Abbey Island can be reached on foot across the sand except at high tide. The island offers great views of the surrounding mountains, coast and islands. This must be the most beautifully located graveyard in the country!!
You can wander through the Fairy Garden…
A cashel – or ring fort – is located close to the main house. It is probably from the fifth or sixth century.
If its not a nice enough day for the beach, you can still enjoy some of the nature trails…
Before you leave the bay, have a look at the easily accessible Ogham Stone close to the entrance of the park. There are about 400 such stones scattered throughout the country. Ogham was the earliest system of writing to appear in Ireland. Letters are represented by groups of between one and five strokes or diagonal lines, usually on the edge of a standing stone. They probably served as grave stones or territorial markers.
This particular stone did not always stand here. It was found some years ago lying behind the nearby sand dunes. The inscription is in bad condition but some letters can be deciphered – AM LLATIGNI MAQ M … N … RC M … Q … CI. The stone was compared with others in the region and a possible translation was deduced – ‘the name of Llatign son of Minerc descendent of Q…C’.
As we head off we can see Derrynane Harbour at the back of Abbey Island
40 shades of green
There is evidence of the region’s unique heritage everywhere – yet another ringfort in the field below.
On we go to Waterville – a favourite holiday spot of Charlie Chaplin! Your visit might coincide with the annual Chaplin Film Festival which is held here every August. This year, you will just have to settle for a photo or selfie!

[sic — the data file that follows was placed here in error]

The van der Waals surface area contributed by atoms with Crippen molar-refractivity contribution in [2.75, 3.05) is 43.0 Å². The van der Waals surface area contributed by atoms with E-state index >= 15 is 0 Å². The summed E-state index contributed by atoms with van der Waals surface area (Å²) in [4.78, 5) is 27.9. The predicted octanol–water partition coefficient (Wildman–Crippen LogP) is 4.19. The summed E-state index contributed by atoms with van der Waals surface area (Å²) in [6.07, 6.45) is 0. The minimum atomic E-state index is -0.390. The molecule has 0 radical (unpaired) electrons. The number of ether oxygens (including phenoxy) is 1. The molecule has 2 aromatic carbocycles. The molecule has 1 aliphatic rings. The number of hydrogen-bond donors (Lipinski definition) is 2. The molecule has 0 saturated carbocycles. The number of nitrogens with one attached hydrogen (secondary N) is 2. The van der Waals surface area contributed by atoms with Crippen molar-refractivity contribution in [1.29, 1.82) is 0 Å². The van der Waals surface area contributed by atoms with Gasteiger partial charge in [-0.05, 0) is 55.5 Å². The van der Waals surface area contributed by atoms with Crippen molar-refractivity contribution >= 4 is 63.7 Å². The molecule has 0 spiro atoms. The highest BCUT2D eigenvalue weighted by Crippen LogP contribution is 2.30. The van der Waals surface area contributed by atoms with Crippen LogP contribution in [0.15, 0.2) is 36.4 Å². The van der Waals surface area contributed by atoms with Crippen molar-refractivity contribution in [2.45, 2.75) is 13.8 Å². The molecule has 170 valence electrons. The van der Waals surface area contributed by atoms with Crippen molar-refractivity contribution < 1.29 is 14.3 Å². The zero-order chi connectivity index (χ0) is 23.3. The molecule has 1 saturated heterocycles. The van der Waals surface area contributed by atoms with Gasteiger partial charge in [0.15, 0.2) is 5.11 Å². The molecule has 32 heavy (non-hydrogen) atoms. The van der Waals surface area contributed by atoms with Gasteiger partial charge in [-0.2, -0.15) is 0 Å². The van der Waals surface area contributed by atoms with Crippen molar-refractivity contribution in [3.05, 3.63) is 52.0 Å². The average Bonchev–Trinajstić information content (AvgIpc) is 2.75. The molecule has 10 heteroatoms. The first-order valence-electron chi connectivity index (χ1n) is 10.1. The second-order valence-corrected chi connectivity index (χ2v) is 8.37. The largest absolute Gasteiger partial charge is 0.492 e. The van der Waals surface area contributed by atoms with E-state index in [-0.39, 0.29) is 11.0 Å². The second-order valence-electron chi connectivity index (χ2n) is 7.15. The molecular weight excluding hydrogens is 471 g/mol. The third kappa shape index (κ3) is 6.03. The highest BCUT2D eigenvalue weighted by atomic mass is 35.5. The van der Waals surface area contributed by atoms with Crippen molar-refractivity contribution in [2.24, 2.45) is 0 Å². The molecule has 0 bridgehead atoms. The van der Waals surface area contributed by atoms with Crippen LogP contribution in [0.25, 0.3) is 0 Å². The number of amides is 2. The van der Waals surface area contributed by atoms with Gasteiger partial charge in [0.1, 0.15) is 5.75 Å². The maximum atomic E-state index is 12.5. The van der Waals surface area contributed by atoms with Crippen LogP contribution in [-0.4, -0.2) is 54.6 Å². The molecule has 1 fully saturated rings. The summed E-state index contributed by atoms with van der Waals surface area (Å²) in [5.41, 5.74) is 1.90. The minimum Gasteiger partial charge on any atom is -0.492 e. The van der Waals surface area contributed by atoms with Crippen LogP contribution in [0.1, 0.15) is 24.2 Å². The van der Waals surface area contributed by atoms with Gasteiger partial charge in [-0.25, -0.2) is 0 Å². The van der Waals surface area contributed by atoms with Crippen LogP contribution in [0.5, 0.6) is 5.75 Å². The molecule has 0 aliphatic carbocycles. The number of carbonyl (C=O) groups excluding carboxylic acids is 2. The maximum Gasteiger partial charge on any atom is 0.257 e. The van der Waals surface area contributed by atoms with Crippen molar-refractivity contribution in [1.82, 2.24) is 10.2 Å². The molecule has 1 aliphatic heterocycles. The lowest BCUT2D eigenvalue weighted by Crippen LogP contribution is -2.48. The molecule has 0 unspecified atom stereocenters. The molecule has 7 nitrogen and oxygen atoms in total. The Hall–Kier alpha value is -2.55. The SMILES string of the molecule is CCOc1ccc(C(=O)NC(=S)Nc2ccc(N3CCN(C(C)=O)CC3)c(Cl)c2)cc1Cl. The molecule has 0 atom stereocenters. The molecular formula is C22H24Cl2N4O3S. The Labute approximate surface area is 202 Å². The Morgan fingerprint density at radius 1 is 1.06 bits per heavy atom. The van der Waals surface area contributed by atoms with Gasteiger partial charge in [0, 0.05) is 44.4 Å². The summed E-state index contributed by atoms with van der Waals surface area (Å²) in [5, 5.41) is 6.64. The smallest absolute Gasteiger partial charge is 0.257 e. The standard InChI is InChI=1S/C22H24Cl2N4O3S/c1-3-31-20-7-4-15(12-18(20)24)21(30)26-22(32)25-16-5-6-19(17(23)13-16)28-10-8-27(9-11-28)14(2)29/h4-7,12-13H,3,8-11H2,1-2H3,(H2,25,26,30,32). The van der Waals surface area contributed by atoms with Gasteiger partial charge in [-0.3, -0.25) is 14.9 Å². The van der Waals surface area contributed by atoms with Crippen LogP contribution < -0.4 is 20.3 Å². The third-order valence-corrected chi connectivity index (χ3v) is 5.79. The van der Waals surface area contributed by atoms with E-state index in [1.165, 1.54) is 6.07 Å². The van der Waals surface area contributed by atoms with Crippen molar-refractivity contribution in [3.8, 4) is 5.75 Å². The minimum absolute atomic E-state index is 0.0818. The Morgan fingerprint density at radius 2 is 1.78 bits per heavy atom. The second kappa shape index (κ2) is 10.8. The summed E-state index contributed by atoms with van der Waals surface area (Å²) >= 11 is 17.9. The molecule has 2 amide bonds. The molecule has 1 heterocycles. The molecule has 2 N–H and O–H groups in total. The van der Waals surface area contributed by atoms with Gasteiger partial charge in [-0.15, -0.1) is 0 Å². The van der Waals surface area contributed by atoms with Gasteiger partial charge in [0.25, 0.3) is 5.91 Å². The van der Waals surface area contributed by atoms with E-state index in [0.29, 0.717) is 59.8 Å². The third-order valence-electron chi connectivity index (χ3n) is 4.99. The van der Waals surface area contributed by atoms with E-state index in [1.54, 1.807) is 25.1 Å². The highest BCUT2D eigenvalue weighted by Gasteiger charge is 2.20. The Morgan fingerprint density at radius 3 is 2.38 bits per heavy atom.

Its time to leave the route again for a fabulous detour – the Skellig Ring
If you have time, stop off for a few minutes at the Augustinian Priory. What a location! When the monks out on Skellig Michael (more about that in a while) finally abandoned their island some time in the 12th century, they built their new monastery here on the shores of Ballinskelligs Bay.
Towers such as these were built along the Cork and Kerry coasts in the 16th century by the McCarthy Mór clan. They were probably constructed to protect the bay from pirates and to charge tariffs on incoming trade ships.
On we go and finally we can see the famous Skelligs…
(Skellig derives from Sceilg – meaning a steep rock. Well named don’t you think!)
The larger of the two islands, Skellig Michael, is the site of an old Irish monastery. Monks occupied this isolated place from the 6th century. Situated about 12km from shore, conditions must have been harsh – especially in winter. Their days would have been filled with prayer and physical work. Their diet probably consisted of fish and bird eggs. By the 12th/13th century, the monks had relocated to the priory at Ballinskelligs but its thought that they continued use the island as a place of pilgrimage during the summer months.
It is a testament to the skills of those monks that so much can still be seen today in its original form. The monastery is accessed by over 600 steps and is made up of churches, the famous bee hive huts (where the monks slept) the cemetery and garden. There is a hermitage on the other island peak.
Visiting the UNESCO listed island is a challenge I’ve yet to face – but its a must-do! Boat sailings in the summer months are weather and tidal dependent and numbers are restricted – and that was before Covid!!! This is something that needs to be planned and booked well in advance – but the opportunity can be lost at the last minute if the weather is bad. If you ever do make it, the boat trip takes 45 minutes and you’ve about 2 hours on the island.
Of course, Star Wars fans will recognise the location from The Force Awakens and The Last Jedi.
(Attributed photo 1. )
Little Skellig is about half the size of Skellig Michael and home to huge colonies of gannets, puffins and seals. No landing is permitted.
We head over Coomanaspig Pass towards the Kerry Cliffs